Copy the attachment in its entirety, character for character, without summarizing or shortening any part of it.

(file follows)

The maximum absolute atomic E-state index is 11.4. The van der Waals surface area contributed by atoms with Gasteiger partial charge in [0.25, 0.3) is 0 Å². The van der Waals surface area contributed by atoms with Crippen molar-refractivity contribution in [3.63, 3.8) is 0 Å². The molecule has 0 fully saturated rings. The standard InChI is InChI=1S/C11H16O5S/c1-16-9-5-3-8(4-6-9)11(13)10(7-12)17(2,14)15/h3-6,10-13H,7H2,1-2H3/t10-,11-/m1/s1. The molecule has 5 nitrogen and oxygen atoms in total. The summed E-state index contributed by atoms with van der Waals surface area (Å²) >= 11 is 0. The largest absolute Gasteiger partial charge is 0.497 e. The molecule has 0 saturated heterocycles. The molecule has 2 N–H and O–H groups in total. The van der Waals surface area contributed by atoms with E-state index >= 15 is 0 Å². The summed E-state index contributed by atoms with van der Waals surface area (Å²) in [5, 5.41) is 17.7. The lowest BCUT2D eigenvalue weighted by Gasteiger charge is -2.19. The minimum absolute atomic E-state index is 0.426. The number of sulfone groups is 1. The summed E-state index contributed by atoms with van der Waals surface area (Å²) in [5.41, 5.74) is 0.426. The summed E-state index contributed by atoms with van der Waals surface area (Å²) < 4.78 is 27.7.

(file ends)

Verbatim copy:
The maximum absolute atomic E-state index is 11.4. The van der Waals surface area contributed by atoms with Gasteiger partial charge in [0.25, 0.3) is 0 Å². The van der Waals surface area contributed by atoms with Crippen molar-refractivity contribution in [3.63, 3.8) is 0 Å². The molecule has 0 fully saturated rings. The standard InChI is InChI=1S/C11H16O5S/c1-16-9-5-3-8(4-6-9)11(13)10(7-12)17(2,14)15/h3-6,10-13H,7H2,1-2H3/t10-,11-/m1/s1. The molecule has 5 nitrogen and oxygen atoms in total. The summed E-state index contributed by atoms with van der Waals surface area (Å²) >= 11 is 0. The largest absolute Gasteiger partial charge is 0.497 e. The molecule has 0 saturated heterocycles. The molecule has 2 N–H and O–H groups in total. The van der Waals surface area contributed by atoms with E-state index >= 15 is 0 Å². The summed E-state index contributed by atoms with van der Waals surface area (Å²) in [5, 5.41) is 17.7. The lowest BCUT2D eigenvalue weighted by Gasteiger charge is -2.19. The minimum absolute atomic E-state index is 0.426. The number of sulfone groups is 1. The summed E-state index contributed by atoms with van der Waals surface area (Å²) in [5.41, 5.74) is 0.426. The summed E-state index contributed by atoms with van der Waals surface area (Å²) < 4.78 is 27.7.